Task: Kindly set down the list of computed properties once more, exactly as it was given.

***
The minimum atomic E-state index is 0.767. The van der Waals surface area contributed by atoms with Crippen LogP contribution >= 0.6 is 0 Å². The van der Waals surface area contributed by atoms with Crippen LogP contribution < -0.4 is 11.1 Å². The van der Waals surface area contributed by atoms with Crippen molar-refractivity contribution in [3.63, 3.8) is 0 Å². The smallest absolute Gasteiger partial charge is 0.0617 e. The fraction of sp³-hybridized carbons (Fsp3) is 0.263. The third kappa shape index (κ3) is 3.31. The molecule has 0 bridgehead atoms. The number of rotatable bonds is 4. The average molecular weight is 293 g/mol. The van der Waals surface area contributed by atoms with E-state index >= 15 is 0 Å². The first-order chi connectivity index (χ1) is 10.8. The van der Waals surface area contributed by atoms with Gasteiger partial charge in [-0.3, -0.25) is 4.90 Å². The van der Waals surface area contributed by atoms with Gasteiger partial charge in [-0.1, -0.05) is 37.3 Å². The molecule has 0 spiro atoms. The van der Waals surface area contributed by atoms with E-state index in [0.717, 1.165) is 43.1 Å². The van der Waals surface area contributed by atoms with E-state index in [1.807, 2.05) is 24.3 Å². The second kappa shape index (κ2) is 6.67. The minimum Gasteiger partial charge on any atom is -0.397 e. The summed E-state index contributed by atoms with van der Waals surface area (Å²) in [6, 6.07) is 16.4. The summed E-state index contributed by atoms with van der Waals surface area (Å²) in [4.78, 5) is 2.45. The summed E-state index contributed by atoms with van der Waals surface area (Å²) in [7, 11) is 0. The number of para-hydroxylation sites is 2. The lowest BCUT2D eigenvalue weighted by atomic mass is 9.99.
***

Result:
The minimum atomic E-state index is 0.767. The van der Waals surface area contributed by atoms with Crippen LogP contribution >= 0.6 is 0 Å². The van der Waals surface area contributed by atoms with Crippen LogP contribution < -0.4 is 11.1 Å². The van der Waals surface area contributed by atoms with Crippen molar-refractivity contribution in [3.63, 3.8) is 0 Å². The smallest absolute Gasteiger partial charge is 0.0617 e. The fraction of sp³-hybridized carbons (Fsp3) is 0.263. The third kappa shape index (κ3) is 3.31. The molecule has 0 bridgehead atoms. The number of rotatable bonds is 4. The average molecular weight is 293 g/mol. The van der Waals surface area contributed by atoms with E-state index >= 15 is 0 Å². The first-order chi connectivity index (χ1) is 10.8. The van der Waals surface area contributed by atoms with Gasteiger partial charge in [-0.3, -0.25) is 4.90 Å². The van der Waals surface area contributed by atoms with Gasteiger partial charge in [-0.1, -0.05) is 37.3 Å². The molecule has 0 spiro atoms. The van der Waals surface area contributed by atoms with E-state index in [0.717, 1.165) is 43.1 Å². The van der Waals surface area contributed by atoms with E-state index in [1.807, 2.05) is 24.3 Å². The second kappa shape index (κ2) is 6.67. The minimum Gasteiger partial charge on any atom is -0.397 e. The summed E-state index contributed by atoms with van der Waals surface area (Å²) in [6, 6.07) is 16.4. The summed E-state index contributed by atoms with van der Waals surface area (Å²) in [4.78, 5) is 2.45. The summed E-state index contributed by atoms with van der Waals surface area (Å²) in [7, 11) is 0. The number of para-hydroxylation sites is 2. The lowest BCUT2D eigenvalue weighted by atomic mass is 9.99.